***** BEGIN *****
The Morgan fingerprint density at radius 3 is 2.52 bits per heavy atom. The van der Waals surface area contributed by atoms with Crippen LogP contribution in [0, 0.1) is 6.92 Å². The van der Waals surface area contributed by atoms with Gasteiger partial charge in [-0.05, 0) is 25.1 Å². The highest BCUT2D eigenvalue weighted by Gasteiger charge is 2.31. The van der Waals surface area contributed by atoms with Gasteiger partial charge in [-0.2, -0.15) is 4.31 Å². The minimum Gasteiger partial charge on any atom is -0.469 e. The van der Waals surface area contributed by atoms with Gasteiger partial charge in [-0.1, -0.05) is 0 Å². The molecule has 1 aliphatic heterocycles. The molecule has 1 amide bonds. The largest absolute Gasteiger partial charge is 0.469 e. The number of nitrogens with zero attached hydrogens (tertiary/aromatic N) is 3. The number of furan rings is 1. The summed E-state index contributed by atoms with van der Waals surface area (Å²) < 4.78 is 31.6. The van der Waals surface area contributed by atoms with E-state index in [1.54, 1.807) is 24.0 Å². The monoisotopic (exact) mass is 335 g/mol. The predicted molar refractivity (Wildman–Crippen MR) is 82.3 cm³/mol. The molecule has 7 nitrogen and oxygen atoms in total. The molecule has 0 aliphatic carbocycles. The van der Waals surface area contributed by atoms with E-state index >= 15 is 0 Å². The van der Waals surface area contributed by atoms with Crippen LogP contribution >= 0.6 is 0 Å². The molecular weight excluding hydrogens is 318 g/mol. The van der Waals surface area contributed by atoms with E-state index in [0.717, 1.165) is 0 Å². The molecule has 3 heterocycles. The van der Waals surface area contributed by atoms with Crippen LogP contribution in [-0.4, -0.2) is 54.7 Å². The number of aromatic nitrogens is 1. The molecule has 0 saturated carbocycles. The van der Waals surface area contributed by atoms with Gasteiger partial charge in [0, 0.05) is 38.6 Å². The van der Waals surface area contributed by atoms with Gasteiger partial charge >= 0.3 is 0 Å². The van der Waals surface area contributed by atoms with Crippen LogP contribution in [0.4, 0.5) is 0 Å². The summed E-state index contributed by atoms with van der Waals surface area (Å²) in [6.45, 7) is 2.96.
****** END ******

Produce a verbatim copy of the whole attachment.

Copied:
The Morgan fingerprint density at radius 3 is 2.52 bits per heavy atom. The van der Waals surface area contributed by atoms with Crippen LogP contribution in [0, 0.1) is 6.92 Å². The van der Waals surface area contributed by atoms with Gasteiger partial charge in [-0.05, 0) is 25.1 Å². The highest BCUT2D eigenvalue weighted by Gasteiger charge is 2.31. The van der Waals surface area contributed by atoms with Gasteiger partial charge in [-0.2, -0.15) is 4.31 Å². The minimum Gasteiger partial charge on any atom is -0.469 e. The van der Waals surface area contributed by atoms with Gasteiger partial charge in [-0.1, -0.05) is 0 Å². The molecule has 1 aliphatic heterocycles. The molecule has 1 amide bonds. The largest absolute Gasteiger partial charge is 0.469 e. The number of nitrogens with zero attached hydrogens (tertiary/aromatic N) is 3. The number of furan rings is 1. The summed E-state index contributed by atoms with van der Waals surface area (Å²) < 4.78 is 31.6. The van der Waals surface area contributed by atoms with E-state index in [1.54, 1.807) is 24.0 Å². The monoisotopic (exact) mass is 335 g/mol. The predicted molar refractivity (Wildman–Crippen MR) is 82.3 cm³/mol. The molecule has 7 nitrogen and oxygen atoms in total. The molecule has 0 aliphatic carbocycles. The van der Waals surface area contributed by atoms with E-state index >= 15 is 0 Å². The van der Waals surface area contributed by atoms with Crippen LogP contribution >= 0.6 is 0 Å². The molecular weight excluding hydrogens is 318 g/mol. The van der Waals surface area contributed by atoms with E-state index in [0.717, 1.165) is 0 Å². The molecule has 3 heterocycles. The van der Waals surface area contributed by atoms with Crippen LogP contribution in [-0.4, -0.2) is 54.7 Å². The number of aromatic nitrogens is 1. The molecule has 0 saturated carbocycles. The van der Waals surface area contributed by atoms with Gasteiger partial charge in [0, 0.05) is 38.6 Å². The van der Waals surface area contributed by atoms with Gasteiger partial charge >= 0.3 is 0 Å². The van der Waals surface area contributed by atoms with Crippen LogP contribution in [0.4, 0.5) is 0 Å². The summed E-state index contributed by atoms with van der Waals surface area (Å²) in [6.45, 7) is 2.96.